SOME OF THE HEROES YOU'LL MEET

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In HOPE EMERGES, you will meet doctors and nurses, physical and speech therapists. 

 

Families learning to cope with a son, a brother, a husband suffering unspeakable damage.

 

And patients working -- and sometimes struggling -- to find their way back to the lives they planned.

 

Or to make a new plan. A new normal. 

 

Jon McHenry
 

An Improvised Explosive Device (IED) rocketed Jon McHenry from the armored personnel vehicle he was driving. The seventeen-ton vehicle was blown fifty feet in the air.

 By the time it landed, Jon had suffered multiple broken bones and internal injuries, and his badly bruised brain was swelling. 

 His goal from the moment he arrived at the Polytrauma Unit in Richmond: To return to his unit in Afghanistan.

His journey requires all the physical and mental toughness that were his hallmarks as an undersized high school point guard in Newport, Pennsylvania.

 
Ajit Pai
 

Ask the man who became director of Richmond's Polytrauma Unit at age thirty to name his mentors and he'll come up with seven names -- and five of those people work with him.

 

His admiration of his co-workers is genuine and ever-present.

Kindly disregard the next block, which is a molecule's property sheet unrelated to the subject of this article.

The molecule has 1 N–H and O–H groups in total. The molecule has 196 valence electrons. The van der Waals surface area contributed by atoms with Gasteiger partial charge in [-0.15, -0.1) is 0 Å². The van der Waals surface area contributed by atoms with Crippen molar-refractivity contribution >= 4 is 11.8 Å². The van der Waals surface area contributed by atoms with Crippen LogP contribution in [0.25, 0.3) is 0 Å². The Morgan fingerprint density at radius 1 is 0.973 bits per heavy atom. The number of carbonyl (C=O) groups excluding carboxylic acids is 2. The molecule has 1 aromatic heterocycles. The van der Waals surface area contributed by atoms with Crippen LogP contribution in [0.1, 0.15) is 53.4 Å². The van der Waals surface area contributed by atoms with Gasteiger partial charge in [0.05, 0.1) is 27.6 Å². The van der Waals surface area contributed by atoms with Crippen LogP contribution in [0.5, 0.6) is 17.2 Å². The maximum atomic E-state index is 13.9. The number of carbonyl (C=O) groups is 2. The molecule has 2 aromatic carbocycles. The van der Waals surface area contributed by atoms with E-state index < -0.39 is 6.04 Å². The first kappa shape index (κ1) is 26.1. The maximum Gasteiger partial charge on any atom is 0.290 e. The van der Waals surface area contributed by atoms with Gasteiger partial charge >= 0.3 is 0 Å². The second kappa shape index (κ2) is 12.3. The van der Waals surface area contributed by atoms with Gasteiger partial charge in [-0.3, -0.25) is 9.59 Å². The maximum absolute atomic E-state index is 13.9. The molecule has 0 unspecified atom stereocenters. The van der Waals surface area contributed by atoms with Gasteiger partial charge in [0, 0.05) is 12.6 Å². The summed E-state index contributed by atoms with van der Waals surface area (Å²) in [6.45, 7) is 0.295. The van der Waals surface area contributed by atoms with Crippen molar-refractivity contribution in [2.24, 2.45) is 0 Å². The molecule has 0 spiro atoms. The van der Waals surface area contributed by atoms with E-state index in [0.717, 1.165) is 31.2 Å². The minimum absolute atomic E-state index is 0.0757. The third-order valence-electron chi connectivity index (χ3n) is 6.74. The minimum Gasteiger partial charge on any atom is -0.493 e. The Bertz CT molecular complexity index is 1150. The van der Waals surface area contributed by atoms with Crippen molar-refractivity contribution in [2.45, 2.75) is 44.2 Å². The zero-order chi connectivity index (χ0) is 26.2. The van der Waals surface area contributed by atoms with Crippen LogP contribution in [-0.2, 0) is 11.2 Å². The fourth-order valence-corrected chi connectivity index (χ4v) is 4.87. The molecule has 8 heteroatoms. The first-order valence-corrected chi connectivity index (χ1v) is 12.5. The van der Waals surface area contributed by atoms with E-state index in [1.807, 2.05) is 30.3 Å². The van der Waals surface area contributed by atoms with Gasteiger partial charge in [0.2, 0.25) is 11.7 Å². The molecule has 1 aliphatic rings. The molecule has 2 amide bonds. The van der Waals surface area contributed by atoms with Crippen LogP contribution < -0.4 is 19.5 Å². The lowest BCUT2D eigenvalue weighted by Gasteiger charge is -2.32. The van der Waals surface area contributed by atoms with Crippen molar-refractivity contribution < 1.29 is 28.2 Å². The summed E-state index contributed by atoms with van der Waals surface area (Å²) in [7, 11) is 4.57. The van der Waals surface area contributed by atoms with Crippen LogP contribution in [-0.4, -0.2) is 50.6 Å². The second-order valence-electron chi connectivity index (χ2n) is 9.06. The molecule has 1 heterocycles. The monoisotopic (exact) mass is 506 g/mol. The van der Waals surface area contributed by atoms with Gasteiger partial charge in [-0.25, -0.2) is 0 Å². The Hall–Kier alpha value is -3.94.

Ask the patients and their families about Pai, and they'll tell stories of patience and calm -- "He listens. He helps." 

 

Spirituality guides his approach to medicine and to life in a place where the consequences of modern war come home to be healed. "Be human," he said.

 

"Don't just be a healthcare provider."

Cathy Powers
 

A mother's fierce loyalty to her son and unwavering belief in his recovery eventually gives way to a heartbreaking and unspeakably brave decision, a burden no parent should ever have to shoulder.

 

Her journey began with such optimism. Using her strong Christian beliefs and the power of social media to create a community that would sustain her in the difficult days that followed, she rallied "prayer warriors" to bring a miracle to her son Bryce. 

 

It was as if will alone could heal her son's multiple brain injuries.

 

Finally, it was Bryce himself who told her what he wanted -- in the only way he could.

 

 

Monique Jones

 

A pink plastic tub and a gray plastic toolbox contain the tools of the Monique Jones's trade. 

 

The work of this speech language pathologist often begins before patients are even awake and aware of her. Spices. Cigarettes. Ground coffee. A bell and a whistle. A mirror. They're all part of a Coma Recovery Scale.

 

She balances patience with a well-honed sense of when patients are tired and when they aren't giving adequate effort in speech sessions -- and what it will take to get that effort, to get them to try their best to regain the ability to talk.

 

In one case, all it took was a plastic straw and an appeal any battlefield-tested Marine would understand. 

 

 

 

 

 



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